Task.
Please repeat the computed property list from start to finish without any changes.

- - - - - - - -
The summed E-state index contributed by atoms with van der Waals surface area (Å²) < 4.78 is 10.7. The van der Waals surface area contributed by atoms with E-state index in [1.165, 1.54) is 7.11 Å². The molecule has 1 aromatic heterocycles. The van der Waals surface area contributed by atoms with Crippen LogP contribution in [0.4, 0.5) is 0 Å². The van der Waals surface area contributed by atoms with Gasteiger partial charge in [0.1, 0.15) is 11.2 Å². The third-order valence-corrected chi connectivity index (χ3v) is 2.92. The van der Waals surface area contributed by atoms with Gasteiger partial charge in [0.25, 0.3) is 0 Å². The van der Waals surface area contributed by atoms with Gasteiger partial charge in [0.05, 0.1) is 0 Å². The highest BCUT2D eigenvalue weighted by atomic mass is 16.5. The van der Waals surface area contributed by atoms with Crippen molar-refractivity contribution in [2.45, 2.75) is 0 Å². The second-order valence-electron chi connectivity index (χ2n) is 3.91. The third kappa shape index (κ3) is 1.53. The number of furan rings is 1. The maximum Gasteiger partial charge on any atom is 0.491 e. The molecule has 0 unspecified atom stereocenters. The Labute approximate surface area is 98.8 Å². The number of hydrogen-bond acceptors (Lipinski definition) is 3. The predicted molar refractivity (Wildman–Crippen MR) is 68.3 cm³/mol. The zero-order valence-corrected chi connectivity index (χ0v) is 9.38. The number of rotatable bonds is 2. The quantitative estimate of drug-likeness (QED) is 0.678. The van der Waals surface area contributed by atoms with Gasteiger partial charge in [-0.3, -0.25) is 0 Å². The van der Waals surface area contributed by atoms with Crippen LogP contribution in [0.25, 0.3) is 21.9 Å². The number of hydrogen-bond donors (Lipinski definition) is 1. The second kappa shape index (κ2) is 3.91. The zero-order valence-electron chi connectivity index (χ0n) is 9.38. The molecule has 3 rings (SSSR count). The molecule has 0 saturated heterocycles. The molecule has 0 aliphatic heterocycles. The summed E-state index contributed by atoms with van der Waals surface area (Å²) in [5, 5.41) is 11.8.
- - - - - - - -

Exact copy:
The summed E-state index contributed by atoms with van der Waals surface area (Å²) < 4.78 is 10.7. The van der Waals surface area contributed by atoms with E-state index in [1.165, 1.54) is 7.11 Å². The molecule has 1 aromatic heterocycles. The van der Waals surface area contributed by atoms with Crippen LogP contribution in [0.4, 0.5) is 0 Å². The van der Waals surface area contributed by atoms with Gasteiger partial charge in [0.1, 0.15) is 11.2 Å². The third-order valence-corrected chi connectivity index (χ3v) is 2.92. The van der Waals surface area contributed by atoms with Gasteiger partial charge in [0.25, 0.3) is 0 Å². The van der Waals surface area contributed by atoms with Gasteiger partial charge in [0.05, 0.1) is 0 Å². The highest BCUT2D eigenvalue weighted by atomic mass is 16.5. The van der Waals surface area contributed by atoms with Crippen molar-refractivity contribution in [2.45, 2.75) is 0 Å². The second-order valence-electron chi connectivity index (χ2n) is 3.91. The third kappa shape index (κ3) is 1.53. The number of furan rings is 1. The maximum Gasteiger partial charge on any atom is 0.491 e. The molecule has 0 unspecified atom stereocenters. The Labute approximate surface area is 98.8 Å². The number of hydrogen-bond acceptors (Lipinski definition) is 3. The predicted molar refractivity (Wildman–Crippen MR) is 68.3 cm³/mol. The zero-order valence-corrected chi connectivity index (χ0v) is 9.38. The number of rotatable bonds is 2. The quantitative estimate of drug-likeness (QED) is 0.678. The van der Waals surface area contributed by atoms with Gasteiger partial charge in [-0.3, -0.25) is 0 Å². The van der Waals surface area contributed by atoms with Crippen LogP contribution in [0.25, 0.3) is 21.9 Å². The number of hydrogen-bond donors (Lipinski definition) is 1. The second kappa shape index (κ2) is 3.91. The zero-order valence-electron chi connectivity index (χ0n) is 9.38. The molecule has 3 rings (SSSR count). The molecule has 0 saturated heterocycles. The molecule has 0 aliphatic heterocycles. The summed E-state index contributed by atoms with van der Waals surface area (Å²) in [5, 5.41) is 11.8.